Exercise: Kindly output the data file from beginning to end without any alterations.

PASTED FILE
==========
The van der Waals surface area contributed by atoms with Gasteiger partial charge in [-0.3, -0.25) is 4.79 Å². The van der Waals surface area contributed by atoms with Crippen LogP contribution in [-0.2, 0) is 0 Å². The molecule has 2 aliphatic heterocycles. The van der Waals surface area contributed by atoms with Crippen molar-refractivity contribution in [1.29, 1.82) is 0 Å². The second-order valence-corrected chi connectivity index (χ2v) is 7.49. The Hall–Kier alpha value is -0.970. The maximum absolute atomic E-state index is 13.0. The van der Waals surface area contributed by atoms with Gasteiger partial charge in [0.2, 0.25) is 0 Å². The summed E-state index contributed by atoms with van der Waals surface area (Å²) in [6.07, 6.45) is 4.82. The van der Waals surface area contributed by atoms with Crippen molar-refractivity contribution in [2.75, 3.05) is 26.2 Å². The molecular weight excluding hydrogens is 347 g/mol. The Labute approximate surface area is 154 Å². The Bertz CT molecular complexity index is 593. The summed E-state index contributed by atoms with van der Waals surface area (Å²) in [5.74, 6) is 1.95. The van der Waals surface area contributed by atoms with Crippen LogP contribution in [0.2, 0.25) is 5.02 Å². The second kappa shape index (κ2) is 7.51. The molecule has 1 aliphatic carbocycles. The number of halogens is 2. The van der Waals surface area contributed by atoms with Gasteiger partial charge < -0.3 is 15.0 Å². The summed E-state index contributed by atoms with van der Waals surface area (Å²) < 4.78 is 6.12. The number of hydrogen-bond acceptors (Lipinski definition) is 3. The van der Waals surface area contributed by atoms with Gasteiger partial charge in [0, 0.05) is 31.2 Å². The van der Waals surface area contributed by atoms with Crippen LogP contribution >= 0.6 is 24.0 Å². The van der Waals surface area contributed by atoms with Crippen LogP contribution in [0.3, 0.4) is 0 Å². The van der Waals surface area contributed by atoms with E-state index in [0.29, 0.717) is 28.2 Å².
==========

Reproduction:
The van der Waals surface area contributed by atoms with Gasteiger partial charge in [-0.3, -0.25) is 4.79 Å². The van der Waals surface area contributed by atoms with Crippen LogP contribution in [-0.2, 0) is 0 Å². The molecule has 2 aliphatic heterocycles. The van der Waals surface area contributed by atoms with Crippen molar-refractivity contribution in [1.29, 1.82) is 0 Å². The second-order valence-corrected chi connectivity index (χ2v) is 7.49. The Hall–Kier alpha value is -0.970. The maximum absolute atomic E-state index is 13.0. The van der Waals surface area contributed by atoms with Gasteiger partial charge in [0.2, 0.25) is 0 Å². The summed E-state index contributed by atoms with van der Waals surface area (Å²) in [6.07, 6.45) is 4.82. The van der Waals surface area contributed by atoms with Crippen molar-refractivity contribution in [2.75, 3.05) is 26.2 Å². The molecular weight excluding hydrogens is 347 g/mol. The Labute approximate surface area is 154 Å². The Bertz CT molecular complexity index is 593. The summed E-state index contributed by atoms with van der Waals surface area (Å²) in [5.74, 6) is 1.95. The van der Waals surface area contributed by atoms with Crippen LogP contribution in [0.2, 0.25) is 5.02 Å². The second kappa shape index (κ2) is 7.51. The molecule has 1 aliphatic carbocycles. The number of halogens is 2. The van der Waals surface area contributed by atoms with Gasteiger partial charge < -0.3 is 15.0 Å². The summed E-state index contributed by atoms with van der Waals surface area (Å²) < 4.78 is 6.12. The number of hydrogen-bond acceptors (Lipinski definition) is 3. The van der Waals surface area contributed by atoms with Gasteiger partial charge in [0, 0.05) is 31.2 Å². The van der Waals surface area contributed by atoms with Crippen LogP contribution >= 0.6 is 24.0 Å². The van der Waals surface area contributed by atoms with Crippen LogP contribution in [0.3, 0.4) is 0 Å². The van der Waals surface area contributed by atoms with E-state index in [0.29, 0.717) is 28.2 Å².